Sunday, September 9, 2012

Pimsleur Japanese Level 1 - Lesson 6 Notes

New Vocabulary:

  • hanashimasu - speak
  • hanashimasen - don't speak
  • watashi no - my
  • tokoro - place
  • doko de - where at?
  • itsu - when?
  • ima - now
  • ato de - later

New Sentences:

  • Watashi wa hanashimasen. - I don't speak.
  • Doko de. - Where at?
  • Watashi no tokoro de. - At my place.
  • Anata no tokoro de. - At your place.
  • Watashi mo. - Me, too.
  • Itsu tabemasu ka. - When are you going to eat?
  • Eh, demo ato de. - Yes, but later.
  • Iie, demo nanika nomimasu. - No, but I'm going to drink something.
  • Doko de tabemasu ka. - Where are you going to eat?
  • Itsu nomimasu ka. - When are you going to drink?
  • Ato de tabemasu. - I'm going to eat later.
  • Eh / Hai, watashi no tokoro de. - Yes, at my place.
  • Eh / Hai, anata no tokoro de. - Yes, at your place.
  • Watashi no tokoro de nanika nomimasen ka. - Won't you drink something at my place?
  • Eh / Hai, arigatou gozaimasu. - Yes, thank you.
  • Ii desu. - Fine. / All right.
  • Ii desu ne. - It's fine, isn't it? / It's all right, isn't it?
  • Shinjuku de. - At Shinjuku.
  • Eh, ii desu ne. - Yes, it's all right, isn't it?
  • Eh, ato de. - Yes, later.
  • Ii desu ka. - Is it all right?
  • Watashi mo hanashimasen. - I also don't speak.
  • Ima tabemasen. - I'm not going to eat now.
  • Sumimasen, ato de tabemasu. - I'm sorry, I'm going to eat later.

Japanese Conversation:

Man: Konnichi wa.
Woman: Konnichi wa. Ii o-tenki desu ne.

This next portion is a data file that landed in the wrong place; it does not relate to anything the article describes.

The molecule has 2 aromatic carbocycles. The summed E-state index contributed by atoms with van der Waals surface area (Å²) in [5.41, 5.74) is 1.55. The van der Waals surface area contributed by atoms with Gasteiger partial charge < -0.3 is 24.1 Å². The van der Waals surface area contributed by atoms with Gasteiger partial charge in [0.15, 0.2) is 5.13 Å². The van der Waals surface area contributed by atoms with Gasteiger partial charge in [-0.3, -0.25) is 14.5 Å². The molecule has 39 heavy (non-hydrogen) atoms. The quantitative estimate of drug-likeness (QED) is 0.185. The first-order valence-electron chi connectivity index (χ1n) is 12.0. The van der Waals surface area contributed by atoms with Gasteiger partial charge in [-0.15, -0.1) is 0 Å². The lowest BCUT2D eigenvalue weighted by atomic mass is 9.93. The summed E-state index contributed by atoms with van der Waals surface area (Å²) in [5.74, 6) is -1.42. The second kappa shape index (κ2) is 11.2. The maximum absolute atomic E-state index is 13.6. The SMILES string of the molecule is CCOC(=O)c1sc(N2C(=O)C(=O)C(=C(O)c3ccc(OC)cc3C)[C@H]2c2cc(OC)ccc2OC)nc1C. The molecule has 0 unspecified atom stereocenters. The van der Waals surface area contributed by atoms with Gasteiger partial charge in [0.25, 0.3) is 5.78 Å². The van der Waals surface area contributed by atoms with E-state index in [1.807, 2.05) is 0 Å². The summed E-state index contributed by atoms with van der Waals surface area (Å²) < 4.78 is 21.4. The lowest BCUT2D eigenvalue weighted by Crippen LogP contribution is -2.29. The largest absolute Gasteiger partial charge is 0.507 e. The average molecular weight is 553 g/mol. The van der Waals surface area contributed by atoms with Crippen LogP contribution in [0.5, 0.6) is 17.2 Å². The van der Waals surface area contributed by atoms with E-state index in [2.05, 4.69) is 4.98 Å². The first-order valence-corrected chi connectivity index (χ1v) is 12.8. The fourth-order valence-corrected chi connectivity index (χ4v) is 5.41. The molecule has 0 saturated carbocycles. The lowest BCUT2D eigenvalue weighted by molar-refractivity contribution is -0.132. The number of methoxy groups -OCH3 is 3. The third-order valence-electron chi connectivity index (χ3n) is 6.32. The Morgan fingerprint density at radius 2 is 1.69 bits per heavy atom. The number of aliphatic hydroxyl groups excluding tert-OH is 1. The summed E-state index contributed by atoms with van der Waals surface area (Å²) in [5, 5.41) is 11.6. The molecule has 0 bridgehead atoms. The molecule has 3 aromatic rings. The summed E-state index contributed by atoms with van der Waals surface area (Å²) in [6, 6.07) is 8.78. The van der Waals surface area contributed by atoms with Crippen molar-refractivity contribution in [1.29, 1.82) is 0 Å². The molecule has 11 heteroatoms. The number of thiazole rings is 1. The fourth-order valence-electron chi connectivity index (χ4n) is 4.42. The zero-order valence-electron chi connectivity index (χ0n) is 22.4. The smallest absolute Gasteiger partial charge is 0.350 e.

Man: Sou desu ne.
Woman: Nanika tabemasen ka.
Man: Ii, kekkou desu. Demo nanika nomimasu.
Woman: Nani o nomimasu ka.
Man: Koura o nomimasu.
Woman: Watashi mo. Watashi mo koura o nomimasu.

English Translation:

Man: Good afternoon. / Hello.
Woman: Hello. It's good weather, isn't it?
Man: Yes, it is.
Woman: Won't you eat something?
Man: No, thank you. But I'll drink something.
Woman: What will you drink?
Man: I'll drink Coca Cola.
Woman: Me, too. I'll drink Coca Cola, too.

3 comments:

  1. Thank you SO MUCH for this! I'm doing Pimsleur right now, and I never understood the sentences about drinks. The "nanika" threw me off. :/

    Anyway, thank you SO, SO much!
    You win 24 internet dolphins.

    ReplyDelete
    Replies
    1. The ''nanika'' threw me off often me too!!
      it still does, sometimes...
      I don't know why, thought... maybe because it looks like ''nani'' and ''ka'' and your brain think it means ''what?'' and not ''something''

      Delete
  2. I'd suggest that you write "nani ka" in two words, as that's basically what they are, as far as I understand.

    何か 【なにか】

    I think it's the kanji for "what" and the particle "ka" for questions.

    ReplyDelete